Fire Studies: Fighting Fires In Heavy-Timber Buildings

Engine 38 arrived on location at 1 A.M. and reported a fully involved, three-story, heavy-timber-constructed building measuring 150 by 150 feet. The storage building contained Styrofoam. A defensive attack was initiated immediately.

Engine 38 gave a grim picture of their ability to stop the fire from spreading to the exposures. The Delta exposure was across a 15-foot driveway; it was one story in height, 35 feet wide by 150 feet deep, built of noncombustible construction and contained Styrofoam. Delta was already showing signs of being involved in fire. Delta 2 was identical to Delta and separated by a 15-foot driveway. It contained a machine shop with raw material and storage. Delta 3 was a 1½-story factory of ordinary construction. It measured 350 by 350 feet and was separated from Delta 2 by a 15-foot driveway. The exposure on the Charlie side was a 1½-story, ordinary-constructed building with a loading dock; a number of trucks were parked at the loading platform. On arrival of Engine 38, these trucks were already involved in fire that had spread from the original fire building. (Delta and Delta 1 are synonymous terms under the National Fire Academy sectoring system.)


Additional alarms called

The captain of Engine 38 requested a second alarm. Battalion 12 arrived and after sizing-up the scene recognized that Delta was lost. He focused his attention on protecting the Delta 2, Delta 3 and Charlie exposures. Battalion 12 immediately struck the third and fourth alarms. As the deputy chief arrived on location he performed his 360-degree walk-around and conferred with Battalion 12. There were many problems that needed to be addressed, including:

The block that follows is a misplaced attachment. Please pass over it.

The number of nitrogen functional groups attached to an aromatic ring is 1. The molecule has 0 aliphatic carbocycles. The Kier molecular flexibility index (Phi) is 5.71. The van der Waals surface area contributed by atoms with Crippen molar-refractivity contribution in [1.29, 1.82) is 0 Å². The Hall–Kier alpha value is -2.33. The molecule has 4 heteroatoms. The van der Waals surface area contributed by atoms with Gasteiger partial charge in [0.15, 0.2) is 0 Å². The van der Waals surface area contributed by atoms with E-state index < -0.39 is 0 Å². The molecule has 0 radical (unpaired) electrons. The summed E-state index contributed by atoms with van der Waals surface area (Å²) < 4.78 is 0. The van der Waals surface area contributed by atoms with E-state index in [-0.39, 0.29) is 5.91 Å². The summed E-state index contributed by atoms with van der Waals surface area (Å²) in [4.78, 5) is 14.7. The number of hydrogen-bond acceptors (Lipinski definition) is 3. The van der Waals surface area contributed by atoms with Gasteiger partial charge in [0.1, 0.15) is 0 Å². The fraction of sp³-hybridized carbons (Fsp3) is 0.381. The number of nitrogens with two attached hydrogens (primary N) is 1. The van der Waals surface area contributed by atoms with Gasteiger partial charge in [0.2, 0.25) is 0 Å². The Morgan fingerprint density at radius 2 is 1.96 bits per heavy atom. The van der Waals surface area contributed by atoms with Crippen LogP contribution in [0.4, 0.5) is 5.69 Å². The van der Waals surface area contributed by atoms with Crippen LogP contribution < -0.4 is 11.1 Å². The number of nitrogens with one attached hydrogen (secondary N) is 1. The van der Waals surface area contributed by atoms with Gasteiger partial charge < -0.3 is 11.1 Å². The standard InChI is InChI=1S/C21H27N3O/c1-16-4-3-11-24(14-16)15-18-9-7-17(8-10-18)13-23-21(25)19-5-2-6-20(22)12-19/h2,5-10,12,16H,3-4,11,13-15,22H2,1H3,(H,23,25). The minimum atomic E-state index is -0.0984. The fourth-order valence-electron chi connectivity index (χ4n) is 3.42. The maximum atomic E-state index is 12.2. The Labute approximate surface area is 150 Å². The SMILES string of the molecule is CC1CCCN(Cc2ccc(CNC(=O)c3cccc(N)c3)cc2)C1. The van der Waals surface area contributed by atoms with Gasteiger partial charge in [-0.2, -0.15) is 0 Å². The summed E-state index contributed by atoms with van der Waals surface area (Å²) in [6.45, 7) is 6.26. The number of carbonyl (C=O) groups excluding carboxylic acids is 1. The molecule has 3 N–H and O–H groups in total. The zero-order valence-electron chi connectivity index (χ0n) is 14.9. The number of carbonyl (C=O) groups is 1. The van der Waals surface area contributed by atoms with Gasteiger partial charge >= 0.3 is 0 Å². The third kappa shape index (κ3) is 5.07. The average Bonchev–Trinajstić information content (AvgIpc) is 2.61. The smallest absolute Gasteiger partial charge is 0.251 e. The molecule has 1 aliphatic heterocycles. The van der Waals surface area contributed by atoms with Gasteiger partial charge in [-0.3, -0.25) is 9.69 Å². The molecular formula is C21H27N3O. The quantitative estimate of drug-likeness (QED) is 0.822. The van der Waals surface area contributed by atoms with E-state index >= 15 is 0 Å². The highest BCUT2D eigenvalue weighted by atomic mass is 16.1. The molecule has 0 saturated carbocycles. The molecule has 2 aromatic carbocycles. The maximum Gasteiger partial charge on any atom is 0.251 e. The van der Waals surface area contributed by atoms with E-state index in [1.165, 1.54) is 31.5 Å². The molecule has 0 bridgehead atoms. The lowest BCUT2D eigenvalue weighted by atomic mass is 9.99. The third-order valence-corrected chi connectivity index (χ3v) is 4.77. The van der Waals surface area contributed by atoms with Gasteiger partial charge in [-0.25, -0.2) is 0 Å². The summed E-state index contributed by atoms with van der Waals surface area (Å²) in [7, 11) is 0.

• A heavy-timber building with many exposed buildings that were constructed close together with no fire stops

• A water supply sufficient for most fires, but not for the conflagration that was developing

• A limited amount of initial resources on scene

The close proximity of the exposures to the fire building was allowing a rapid spread of the fire. The fire building was between an interstate highway and a river. This created many dead-end water mains. Two fireboats had been dispatched, but their response would take at least 20 minutes. Even then, the five-inch, large-diameter hoselines (LDH) from the fireboats would have to be hand stretched. This would be labor intensive and time consuming. The fifth and sixth alarms were struck.

It was determined that three companies with master streams could initially control the spread of fire on the Charlie side until additional units and water became available. The main concern was the Delta exposures. The fast-moving fire would shortly consume both Delta and Delta 2; Delta 3 now became the focal point to stop this fire. Battalion 8 was assigned as the Delta Supervisor. He had companies place master streams to protect Delta 3 and used units on the interior to extinguish fire that entered the building.